GIS in Photos: Santa Clarita


Serving the geospatial needs of an entire city keeps the GIS group at the City of Santa Clarita busy.  From zoning maps to inventorying trees to tracking the city’s traffic signs, the entire City staff frequents the GIS shop for maps and spatial analysis.  Previously, I profiled the GIS group’s project to use near-infrared aerial imagery to inventory the city’s oak trees.  For a vintage look at the City’s GIS, check out this article by Matt Rosenberg: An Interview with a GIS Specialist.

Kristina Jacob, a GIS specialist for the city and photographer, provides a peek at the daily activities of some of the members the GIS group and city staff in this photo essay.

Denise Lellan works with Kristina Jacob on a mapping project for the City of Santa Clarita.

(Photo taken by Anthony Calderon and Phil Sumagaysay)

Denise Lellan, Administrative Analyst, works with Kristina Jacob on a map of the under construction Newhall Library.  Denise Lellan is one of the many City staff customers that utilize the GIS group on a daily basis.

Kristina Jacob and Casey Bingham review a map of northern Los Angeles County.

(Photo taken by Anthony Calderon)

Kristina works with Casey Bingham, Administrative Analyst for the City Manager’s Office, on a map of northern Los Angeles County for a city council presentation, one of many projects that come through the GIS department from the City Manager’s Office.

Steve Rodriguez is one of the City’s Street Maintenance staff that works with GIS to collect the street sign inventory to fulfill a requirement from the Federal Highway Administration that goes into effect in 2012.

(Photo by Kristina Jacob)

Steve Rodriguez is one of the City’s Street Maintenance staff that works with GIS to collect the street sign inventory to fulfill a requirement from the Federal Highway Administration that goes into effect in 2012.  Agencies having jurisdiction over the road signs have to establish a system for maintaining the general condition of road signs and making sure that minimum retroreflectivity levels for sign sheeting is maintained (to ensure the signs can be adequately seen at night). The City must have an asset management system in place which tracks the inventory of the signs and also the history of the maintenance of the signs such as if it gets knocked over, vandalized or is just old and needs to be replaced. All of this info will be used to keep an accurate record of the signs history to protect the City is the event of tort cases.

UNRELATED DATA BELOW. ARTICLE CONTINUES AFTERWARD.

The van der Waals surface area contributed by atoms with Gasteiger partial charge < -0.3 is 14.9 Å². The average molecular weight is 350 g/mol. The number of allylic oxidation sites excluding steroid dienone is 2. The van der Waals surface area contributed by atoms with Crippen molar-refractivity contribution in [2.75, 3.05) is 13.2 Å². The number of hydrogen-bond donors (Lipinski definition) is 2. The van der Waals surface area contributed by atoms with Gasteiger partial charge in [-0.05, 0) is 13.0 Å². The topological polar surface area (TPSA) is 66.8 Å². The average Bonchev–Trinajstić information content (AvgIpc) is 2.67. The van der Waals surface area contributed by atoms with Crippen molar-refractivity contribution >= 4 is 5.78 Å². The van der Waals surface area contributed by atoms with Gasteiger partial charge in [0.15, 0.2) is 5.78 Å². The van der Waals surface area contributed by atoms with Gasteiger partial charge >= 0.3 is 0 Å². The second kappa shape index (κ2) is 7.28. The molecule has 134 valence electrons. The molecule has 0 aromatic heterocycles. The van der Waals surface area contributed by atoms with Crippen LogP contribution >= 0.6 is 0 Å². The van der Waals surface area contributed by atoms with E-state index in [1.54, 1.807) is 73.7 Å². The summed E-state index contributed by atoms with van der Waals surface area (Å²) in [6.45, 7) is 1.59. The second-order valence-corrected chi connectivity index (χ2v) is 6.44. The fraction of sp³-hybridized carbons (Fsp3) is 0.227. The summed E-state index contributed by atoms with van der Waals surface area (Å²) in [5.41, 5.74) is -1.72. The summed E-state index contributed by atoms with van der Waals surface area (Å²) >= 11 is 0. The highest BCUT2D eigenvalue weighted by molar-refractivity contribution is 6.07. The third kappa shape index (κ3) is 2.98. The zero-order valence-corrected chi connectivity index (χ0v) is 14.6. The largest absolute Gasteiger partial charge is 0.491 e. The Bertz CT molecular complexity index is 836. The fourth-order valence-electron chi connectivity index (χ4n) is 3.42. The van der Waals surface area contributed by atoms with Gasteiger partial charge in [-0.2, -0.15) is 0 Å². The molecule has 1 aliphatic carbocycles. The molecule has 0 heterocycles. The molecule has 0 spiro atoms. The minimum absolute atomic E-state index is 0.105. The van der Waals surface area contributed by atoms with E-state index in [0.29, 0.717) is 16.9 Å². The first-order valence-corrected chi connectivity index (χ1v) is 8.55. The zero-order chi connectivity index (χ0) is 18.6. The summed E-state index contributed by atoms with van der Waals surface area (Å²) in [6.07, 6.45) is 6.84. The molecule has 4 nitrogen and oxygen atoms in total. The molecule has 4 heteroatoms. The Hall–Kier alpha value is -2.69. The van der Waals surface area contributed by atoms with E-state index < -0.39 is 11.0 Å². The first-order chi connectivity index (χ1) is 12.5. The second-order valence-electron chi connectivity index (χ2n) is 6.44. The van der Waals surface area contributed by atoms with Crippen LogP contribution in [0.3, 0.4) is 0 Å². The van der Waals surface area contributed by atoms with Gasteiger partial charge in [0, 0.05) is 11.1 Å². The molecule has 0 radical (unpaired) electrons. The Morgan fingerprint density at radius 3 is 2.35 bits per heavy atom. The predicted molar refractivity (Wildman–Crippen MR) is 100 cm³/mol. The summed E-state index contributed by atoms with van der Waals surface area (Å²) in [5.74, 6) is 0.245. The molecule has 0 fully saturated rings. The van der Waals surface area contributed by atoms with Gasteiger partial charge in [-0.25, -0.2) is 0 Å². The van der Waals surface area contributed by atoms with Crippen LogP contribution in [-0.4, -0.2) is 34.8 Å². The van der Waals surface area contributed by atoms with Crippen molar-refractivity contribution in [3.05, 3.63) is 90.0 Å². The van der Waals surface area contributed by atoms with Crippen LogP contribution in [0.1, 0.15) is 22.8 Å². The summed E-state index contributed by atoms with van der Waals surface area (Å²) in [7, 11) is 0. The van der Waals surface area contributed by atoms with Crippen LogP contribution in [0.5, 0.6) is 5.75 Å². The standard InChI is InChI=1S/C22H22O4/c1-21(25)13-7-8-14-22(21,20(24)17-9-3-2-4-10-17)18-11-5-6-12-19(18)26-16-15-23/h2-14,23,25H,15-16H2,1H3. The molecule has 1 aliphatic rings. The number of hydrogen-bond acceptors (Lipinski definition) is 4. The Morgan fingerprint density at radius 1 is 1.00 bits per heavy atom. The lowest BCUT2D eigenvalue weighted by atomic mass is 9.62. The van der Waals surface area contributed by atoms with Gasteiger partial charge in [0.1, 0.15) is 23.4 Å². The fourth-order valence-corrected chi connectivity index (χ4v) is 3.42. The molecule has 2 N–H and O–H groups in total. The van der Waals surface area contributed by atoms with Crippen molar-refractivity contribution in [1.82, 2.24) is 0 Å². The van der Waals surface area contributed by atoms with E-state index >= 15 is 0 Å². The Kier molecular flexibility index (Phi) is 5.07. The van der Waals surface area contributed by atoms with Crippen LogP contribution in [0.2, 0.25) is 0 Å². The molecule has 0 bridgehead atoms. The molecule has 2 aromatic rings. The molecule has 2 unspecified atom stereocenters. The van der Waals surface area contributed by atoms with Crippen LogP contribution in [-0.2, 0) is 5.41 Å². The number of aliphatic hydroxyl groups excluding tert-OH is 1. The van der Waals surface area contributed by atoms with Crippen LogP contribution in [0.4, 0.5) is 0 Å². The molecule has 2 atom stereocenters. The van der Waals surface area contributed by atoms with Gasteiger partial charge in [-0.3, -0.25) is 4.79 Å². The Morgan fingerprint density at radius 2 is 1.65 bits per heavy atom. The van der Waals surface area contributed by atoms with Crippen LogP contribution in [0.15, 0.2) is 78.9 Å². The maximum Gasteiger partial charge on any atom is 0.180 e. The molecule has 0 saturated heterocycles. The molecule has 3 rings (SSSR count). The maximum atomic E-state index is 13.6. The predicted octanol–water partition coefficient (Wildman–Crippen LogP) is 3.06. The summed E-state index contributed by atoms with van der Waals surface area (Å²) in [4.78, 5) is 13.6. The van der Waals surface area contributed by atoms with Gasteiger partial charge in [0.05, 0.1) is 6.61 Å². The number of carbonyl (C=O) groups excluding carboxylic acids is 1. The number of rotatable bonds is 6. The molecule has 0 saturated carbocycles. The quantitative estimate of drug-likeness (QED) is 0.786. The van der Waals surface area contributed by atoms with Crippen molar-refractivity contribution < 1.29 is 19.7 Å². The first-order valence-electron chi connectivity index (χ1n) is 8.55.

(Photo by Kristina Jacob)

Bill Hurst GPS’es signs using a Trimble GeoXH. The signs that are GPS’ed will go into a database that will be used to track the locations and maintenance histories of all signage.

(Photo by Kristina Jacob)

Intern Deanna Wilson and GIS Technician Anthony Calderon geocode a list of hazardous material locations for modeling in FEMA Hazus, a national standard methodology for estimating potential losses from earthquakes, floods, and hurricanes. This data will help Santa Clarita’s GIS department prepare models for possible earthquake damage.

(Photo by Kristina Jacob)

Sergeant Darren Harris shows how the Los Angeles County Sheriff’s Department uses Google maps to add layers for crime visualization and reporting.

(Photo by Kristina Jacob)

A meeting with Sergeant Darren Harris of LASD, Kevin Tonoian, Technology Services manager for the City of Santa Clarita, and Ryan Drake, Webmaster for the City of Santa Clarita. This meeting is to assess the use of SMARTboard technology for the Sheriff’s mapping display.


(Photo by Kristina Jacob)

Hazard mitigation meeting- Community stakeholders met with City staff to discuss annual mitigation goals and action items. Action items for the GIS team include: acquisition of important pipeline data, creation of a hazardous materials layer in coordination with Los Angeles County Fire Health Hazmat, and sending GIS staff to Hazard US (HAZUS) mitigation training through FEMA.

(Photo by Kristina Jacob)

Deanna Wilson works with a large printer known as a plotter. This plotter is a must for the large maps that the GIS group prints daily for staff to use to visualize their projects.


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